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JI Prydal, DW Kennard; Relationship between Object and Image Location during Eye Movement . Invest. Ophthalmol. Vis. Sci. 2002;43(13):4669.
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© ARVO (1962-2015); The Authors (2016-present)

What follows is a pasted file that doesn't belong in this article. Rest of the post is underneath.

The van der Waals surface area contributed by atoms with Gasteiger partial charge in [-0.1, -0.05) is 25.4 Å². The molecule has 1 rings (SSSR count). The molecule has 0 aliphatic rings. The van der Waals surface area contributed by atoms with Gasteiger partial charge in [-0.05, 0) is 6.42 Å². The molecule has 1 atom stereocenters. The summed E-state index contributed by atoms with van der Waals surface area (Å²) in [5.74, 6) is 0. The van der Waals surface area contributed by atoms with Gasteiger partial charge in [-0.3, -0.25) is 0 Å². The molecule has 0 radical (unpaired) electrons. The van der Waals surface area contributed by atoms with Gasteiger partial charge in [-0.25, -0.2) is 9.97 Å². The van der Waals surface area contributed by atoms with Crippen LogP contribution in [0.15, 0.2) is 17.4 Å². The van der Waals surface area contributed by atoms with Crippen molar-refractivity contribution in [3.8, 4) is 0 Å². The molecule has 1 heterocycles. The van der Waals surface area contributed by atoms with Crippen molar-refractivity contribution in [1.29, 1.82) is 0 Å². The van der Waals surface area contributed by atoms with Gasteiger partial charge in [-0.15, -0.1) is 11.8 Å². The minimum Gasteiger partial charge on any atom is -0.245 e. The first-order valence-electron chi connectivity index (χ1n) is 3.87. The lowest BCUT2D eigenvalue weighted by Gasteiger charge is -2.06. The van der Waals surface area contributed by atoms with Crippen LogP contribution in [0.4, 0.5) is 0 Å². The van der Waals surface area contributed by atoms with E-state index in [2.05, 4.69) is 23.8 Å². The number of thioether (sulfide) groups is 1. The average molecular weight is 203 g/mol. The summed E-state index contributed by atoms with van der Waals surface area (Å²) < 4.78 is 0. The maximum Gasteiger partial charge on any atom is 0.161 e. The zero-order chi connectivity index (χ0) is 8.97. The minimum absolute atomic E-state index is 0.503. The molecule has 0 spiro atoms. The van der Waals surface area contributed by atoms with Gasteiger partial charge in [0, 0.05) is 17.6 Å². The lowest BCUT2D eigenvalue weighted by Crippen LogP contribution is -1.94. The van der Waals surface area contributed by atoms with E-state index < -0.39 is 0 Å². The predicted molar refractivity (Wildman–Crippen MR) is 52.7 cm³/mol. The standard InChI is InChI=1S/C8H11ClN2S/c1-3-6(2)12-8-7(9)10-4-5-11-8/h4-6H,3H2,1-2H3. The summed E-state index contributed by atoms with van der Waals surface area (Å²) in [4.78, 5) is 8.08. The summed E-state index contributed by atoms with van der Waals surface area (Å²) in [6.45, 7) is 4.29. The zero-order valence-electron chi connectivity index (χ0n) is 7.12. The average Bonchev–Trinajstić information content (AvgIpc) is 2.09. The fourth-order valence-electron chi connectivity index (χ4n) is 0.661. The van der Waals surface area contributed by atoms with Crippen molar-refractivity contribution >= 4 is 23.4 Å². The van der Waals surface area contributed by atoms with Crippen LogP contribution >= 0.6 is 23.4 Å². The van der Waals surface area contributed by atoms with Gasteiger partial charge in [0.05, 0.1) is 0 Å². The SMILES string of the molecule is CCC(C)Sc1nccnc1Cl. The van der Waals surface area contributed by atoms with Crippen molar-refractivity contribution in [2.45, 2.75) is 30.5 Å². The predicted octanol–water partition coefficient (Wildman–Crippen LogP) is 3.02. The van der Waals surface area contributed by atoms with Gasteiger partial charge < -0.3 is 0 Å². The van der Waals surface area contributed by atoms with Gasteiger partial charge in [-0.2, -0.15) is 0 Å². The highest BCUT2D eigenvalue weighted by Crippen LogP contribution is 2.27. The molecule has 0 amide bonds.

Purpose: Under conditions of high contrast stationary objects may seem to move in the visual field with saccadic eye movements, leaving a streak or blur. In earlier work this streak was reported to be an oscillating triphasic displacement. (1) Before eye movement: displacement of image in direction of movement to follow. (2) During eye movement: movement of image in the opposite direction, consistent with shift of image over retina. (3) After eye movement: return of image to baseline. Here we examine the relationship between the position of the perceived image and that of the stimulus during the middle phase - that of actual eye movement (2). Methods: (A) The position of an object was kept constant on the retina irrespective of the direction of gaze. A brief flash was delivered at the fixation point during a horizontal voluntary saccade through 16 degrees. Reported positions and the actual positions of the flash were recorded. (B) In the course of a horizontal saccade an oscilloscope spot moved from above to below two fixation points (16° separation) at approximately 33°/sec, the perceived vertical line passing through fixation wherever the eyes were looking. At the start of each spot traverse an auditory stimulus instructed subjects to perform a saccade between the two fixation points. The perceived curve was drawn on a transparent sheet over the screen. Subjects were two 26 year old males with normal vision, their heads supported by bite board and forehead rest. Results: (A) The flash was not necessarily perceived at fixation, the position at which it had been delivered. Mostly it was localized to the left (with left to right saccades). Some flashes were seen slightly to the right, displaced forward in the direction of movement. These were only at the beginning of eye movement. (B) Subjects clearly saw an S-shaped curve, not a vertical line. Throughout eye movement, images were perceived displaced to the left, towards the initial fixation point. Conclusion: The observations described here indicate that the perceived backward displacement of images during the phase of actual eye movement is not only the result of the physical shift of the image across the retina. There is another interacting factor, probably of central origin connected with pre-programmed processing of perceptual information which may help to maintain stability of the visual world.
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